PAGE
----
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Datong volcano

cinder cones 1882 m / 6,175 ft
Shanxi Province, Northern China, 40°N / 113.28°E
Current status: normal or dormant (1 out of 5) | Reports
Datong volcano books
Typical eruption style: strombolian
Datong volcano eruptions: 450 AD (?), 60,000 years ago, 340,000 years ago No recent earthquakes
TimeMag. / DepthDistanceLocation
The Datong volcanoes (Datong-Fengzen volcanic field) are located 3 km northeast of Datong City at Xigelaoshan in North China west of Beijing.
The volcanic field contains approx. 80 cinder cones and small lava domes. The most notable cones are Heishan (1,422 meters above sea level), Jinshan (1,368 meters above sea level), Langwoshan (1,028 meters above sea level) and Gelaoshan (1,276 meters above sea level). The well-preserved Jinshan cone is a major tourist attraction of the area.
There are unconfirmed records of historic eruptions around 450 AD.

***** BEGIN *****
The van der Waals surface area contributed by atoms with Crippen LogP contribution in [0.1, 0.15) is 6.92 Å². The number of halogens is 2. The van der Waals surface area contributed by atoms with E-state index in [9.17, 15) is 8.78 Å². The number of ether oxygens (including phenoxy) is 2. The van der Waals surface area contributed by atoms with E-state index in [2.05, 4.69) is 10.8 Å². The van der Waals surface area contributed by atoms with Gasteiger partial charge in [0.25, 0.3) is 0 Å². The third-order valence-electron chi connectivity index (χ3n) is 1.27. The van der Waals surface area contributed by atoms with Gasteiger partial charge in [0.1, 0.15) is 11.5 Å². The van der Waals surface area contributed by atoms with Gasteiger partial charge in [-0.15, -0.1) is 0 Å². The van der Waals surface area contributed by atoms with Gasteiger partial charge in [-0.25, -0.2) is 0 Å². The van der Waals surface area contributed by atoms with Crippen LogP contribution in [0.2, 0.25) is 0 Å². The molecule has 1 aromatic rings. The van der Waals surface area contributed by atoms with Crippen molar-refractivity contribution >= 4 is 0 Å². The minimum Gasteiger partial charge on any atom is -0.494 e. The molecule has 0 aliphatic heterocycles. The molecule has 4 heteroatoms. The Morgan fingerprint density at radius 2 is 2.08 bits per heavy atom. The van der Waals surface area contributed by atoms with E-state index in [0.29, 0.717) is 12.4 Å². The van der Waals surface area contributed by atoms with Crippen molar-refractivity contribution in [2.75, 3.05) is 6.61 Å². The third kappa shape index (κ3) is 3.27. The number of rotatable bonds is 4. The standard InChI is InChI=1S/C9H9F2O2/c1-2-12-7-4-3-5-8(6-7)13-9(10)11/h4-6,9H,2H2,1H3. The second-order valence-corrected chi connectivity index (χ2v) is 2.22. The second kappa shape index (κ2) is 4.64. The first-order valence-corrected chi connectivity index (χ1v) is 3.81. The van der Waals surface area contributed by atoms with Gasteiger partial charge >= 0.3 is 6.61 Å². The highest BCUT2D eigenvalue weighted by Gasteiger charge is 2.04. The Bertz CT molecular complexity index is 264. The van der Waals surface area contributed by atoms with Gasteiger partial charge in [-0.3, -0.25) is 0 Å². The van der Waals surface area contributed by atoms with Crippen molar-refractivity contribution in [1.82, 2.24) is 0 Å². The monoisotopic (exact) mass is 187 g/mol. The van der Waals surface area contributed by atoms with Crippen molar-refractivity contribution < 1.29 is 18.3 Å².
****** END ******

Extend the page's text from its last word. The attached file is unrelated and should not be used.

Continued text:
Background:

The Datong-Fengzhen volcano group, also known as Ta-T'ung or Fanjiatun, is located at the intersection of two regional fault zones. The volcanic field contains about 80 volcanic vents, including 30 cinder cones and small lava domes.
The central Datong group contains 12 cones. An historical eruption reported during the 5th century (Chen 1986) has been shown to have originated from spontaneous combustion of a Jurassic coal seam (Zhang 1989, pers. comm.). The 13 youngest cones of the volcanic field have been Potassium-Argon dated at 0.34-0.37 million years.

- Datong Volcanoes (www.chinaculture.org)
- Wei et al (2003) "Three active volcanoes in China and their hazards", Journal of Asian Earth Sciences, v. 21 (5), pp. 515–526


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